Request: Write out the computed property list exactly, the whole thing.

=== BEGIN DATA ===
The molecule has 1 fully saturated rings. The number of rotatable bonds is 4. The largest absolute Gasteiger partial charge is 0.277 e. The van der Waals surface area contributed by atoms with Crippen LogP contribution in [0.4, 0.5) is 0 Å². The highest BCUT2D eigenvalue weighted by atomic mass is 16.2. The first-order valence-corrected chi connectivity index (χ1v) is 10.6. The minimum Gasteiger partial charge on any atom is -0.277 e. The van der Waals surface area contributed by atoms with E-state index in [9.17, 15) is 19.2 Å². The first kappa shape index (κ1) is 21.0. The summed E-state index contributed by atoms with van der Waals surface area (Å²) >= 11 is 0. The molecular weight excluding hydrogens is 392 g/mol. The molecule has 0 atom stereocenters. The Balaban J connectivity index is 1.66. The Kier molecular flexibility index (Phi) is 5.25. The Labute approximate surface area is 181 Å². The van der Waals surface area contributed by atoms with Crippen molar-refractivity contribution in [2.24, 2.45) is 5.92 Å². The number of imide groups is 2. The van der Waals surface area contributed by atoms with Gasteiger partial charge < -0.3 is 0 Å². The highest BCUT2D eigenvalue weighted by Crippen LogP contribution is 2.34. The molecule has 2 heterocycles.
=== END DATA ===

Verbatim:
The molecule has 1 fully saturated rings. The number of rotatable bonds is 4. The largest absolute Gasteiger partial charge is 0.277 e. The van der Waals surface area contributed by atoms with Crippen LogP contribution in [0.4, 0.5) is 0 Å². The highest BCUT2D eigenvalue weighted by atomic mass is 16.2. The first-order valence-corrected chi connectivity index (χ1v) is 10.6. The minimum Gasteiger partial charge on any atom is -0.277 e. The van der Waals surface area contributed by atoms with E-state index in [9.17, 15) is 19.2 Å². The first kappa shape index (κ1) is 21.0. The summed E-state index contributed by atoms with van der Waals surface area (Å²) >= 11 is 0. The molecular weight excluding hydrogens is 392 g/mol. The molecule has 0 atom stereocenters. The Balaban J connectivity index is 1.66. The Kier molecular flexibility index (Phi) is 5.25. The Labute approximate surface area is 181 Å². The van der Waals surface area contributed by atoms with Crippen molar-refractivity contribution in [2.24, 2.45) is 5.92 Å². The number of imide groups is 2. The van der Waals surface area contributed by atoms with Gasteiger partial charge < -0.3 is 0 Å². The highest BCUT2D eigenvalue weighted by Crippen LogP contribution is 2.34. The molecule has 2 heterocycles.